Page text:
Not that it matters, but the fact is we are exposed to more radiation every day as civilians walking around on dry land than the Nukes are when on board a nuclear propelled sub or carrier. Even in the reactor room.manygunner said:
It was joke. I probably know more about nuclear engineering and safety then most people here (majored in physics until junior year and took courses in radiation safety engineering in college). BTW, there is Radon in water, just very diffuse due to the great volume of water. Generally we are all exposed in some amoutn every day, depending on what we do and where we live. I also know that the US Navy radiation safety is not the greatest, but within tolerable ranges. Remember they only have to protect you to a certain level or else it would be cost prohibitive. Nukes are pretty safe and I wish we had more nuke plants so we could save on oil imports. You get more exposure taking a transcontinental flight and peanut butter is more likely to cause cancer due to Aflatoxin from Aspergillus niger growth on peanuts. BTW, I was almost in the navy as a nuke myself, passed the NFQT with flying colors, decided against it when they "accidentaly" sank that Japanesse freighter in '81 by ramming it.Delija said:Not that it matters, but the fact is we are exposed to more radiation every day as civilians walking around on dry land than the Nukes are when on board a nuclear propelled sub or carrier. Even in the reactor room.manygunner said:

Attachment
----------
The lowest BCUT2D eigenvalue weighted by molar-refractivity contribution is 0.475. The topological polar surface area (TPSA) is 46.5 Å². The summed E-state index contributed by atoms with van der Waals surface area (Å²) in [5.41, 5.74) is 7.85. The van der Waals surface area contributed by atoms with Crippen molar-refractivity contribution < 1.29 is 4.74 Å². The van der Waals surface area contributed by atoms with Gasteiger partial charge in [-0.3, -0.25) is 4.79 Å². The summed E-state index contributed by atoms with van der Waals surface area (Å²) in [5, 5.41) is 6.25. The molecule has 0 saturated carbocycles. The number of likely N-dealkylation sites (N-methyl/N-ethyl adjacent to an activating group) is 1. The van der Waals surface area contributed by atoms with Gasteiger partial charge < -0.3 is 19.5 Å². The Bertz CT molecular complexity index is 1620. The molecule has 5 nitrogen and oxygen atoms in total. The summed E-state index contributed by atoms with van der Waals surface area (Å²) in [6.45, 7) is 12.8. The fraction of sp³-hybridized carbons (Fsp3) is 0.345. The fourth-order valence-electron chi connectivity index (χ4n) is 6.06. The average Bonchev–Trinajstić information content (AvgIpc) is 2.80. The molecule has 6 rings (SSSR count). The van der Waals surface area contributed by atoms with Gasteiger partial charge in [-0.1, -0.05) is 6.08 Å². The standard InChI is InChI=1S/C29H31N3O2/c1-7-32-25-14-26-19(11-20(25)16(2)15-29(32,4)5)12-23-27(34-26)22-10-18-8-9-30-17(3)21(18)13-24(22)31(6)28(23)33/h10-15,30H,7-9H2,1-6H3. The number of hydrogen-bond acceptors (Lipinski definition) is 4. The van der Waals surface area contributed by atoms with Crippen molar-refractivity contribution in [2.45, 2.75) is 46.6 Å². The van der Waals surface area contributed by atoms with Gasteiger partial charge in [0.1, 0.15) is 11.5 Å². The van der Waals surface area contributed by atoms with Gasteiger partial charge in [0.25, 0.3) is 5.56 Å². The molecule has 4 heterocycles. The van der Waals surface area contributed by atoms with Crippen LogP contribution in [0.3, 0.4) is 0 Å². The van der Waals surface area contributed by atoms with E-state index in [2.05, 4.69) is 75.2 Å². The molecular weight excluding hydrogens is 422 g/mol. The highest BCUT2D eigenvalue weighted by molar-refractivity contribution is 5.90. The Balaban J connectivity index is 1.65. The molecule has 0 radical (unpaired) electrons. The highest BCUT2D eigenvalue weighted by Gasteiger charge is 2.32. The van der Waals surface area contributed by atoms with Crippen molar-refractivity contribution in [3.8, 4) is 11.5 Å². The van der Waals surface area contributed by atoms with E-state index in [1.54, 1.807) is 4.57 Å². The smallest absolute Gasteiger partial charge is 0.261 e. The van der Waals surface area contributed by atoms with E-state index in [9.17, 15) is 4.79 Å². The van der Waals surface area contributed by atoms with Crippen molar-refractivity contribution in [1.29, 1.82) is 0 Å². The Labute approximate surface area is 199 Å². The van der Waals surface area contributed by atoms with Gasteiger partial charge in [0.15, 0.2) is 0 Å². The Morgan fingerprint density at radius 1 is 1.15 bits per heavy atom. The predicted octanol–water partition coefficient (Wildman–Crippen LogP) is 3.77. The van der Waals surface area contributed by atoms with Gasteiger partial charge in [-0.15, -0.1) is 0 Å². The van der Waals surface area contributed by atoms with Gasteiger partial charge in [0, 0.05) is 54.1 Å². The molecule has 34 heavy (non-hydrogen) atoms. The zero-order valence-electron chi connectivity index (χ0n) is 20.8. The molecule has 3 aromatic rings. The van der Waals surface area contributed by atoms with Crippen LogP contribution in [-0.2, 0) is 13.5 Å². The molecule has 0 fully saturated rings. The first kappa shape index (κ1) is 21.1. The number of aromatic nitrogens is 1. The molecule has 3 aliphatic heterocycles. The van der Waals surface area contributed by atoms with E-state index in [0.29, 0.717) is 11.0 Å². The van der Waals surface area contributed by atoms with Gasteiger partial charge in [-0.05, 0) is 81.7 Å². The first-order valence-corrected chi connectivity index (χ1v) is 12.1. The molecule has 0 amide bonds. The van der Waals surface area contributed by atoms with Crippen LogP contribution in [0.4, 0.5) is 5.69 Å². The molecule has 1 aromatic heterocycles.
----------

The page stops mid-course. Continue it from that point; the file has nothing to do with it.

Radon is our biggest source of radiation. It's in the ground.
There is no radon in the ocean.
The reactors on subs and carriers emit zero radiation.
How do I know? I worried about it plenty when my son entered the Nuke program. I worried he'd "glow in the dark". He's an ELT(Engineering Laboratory Technician). He told me, and no one one would know better. It is an ELT's job to know. (Any Navy guys here will verify).
I expect to hear from him today. I'll ask him if he knows anything about the finish on a sub (sort of doubt it, but you never know).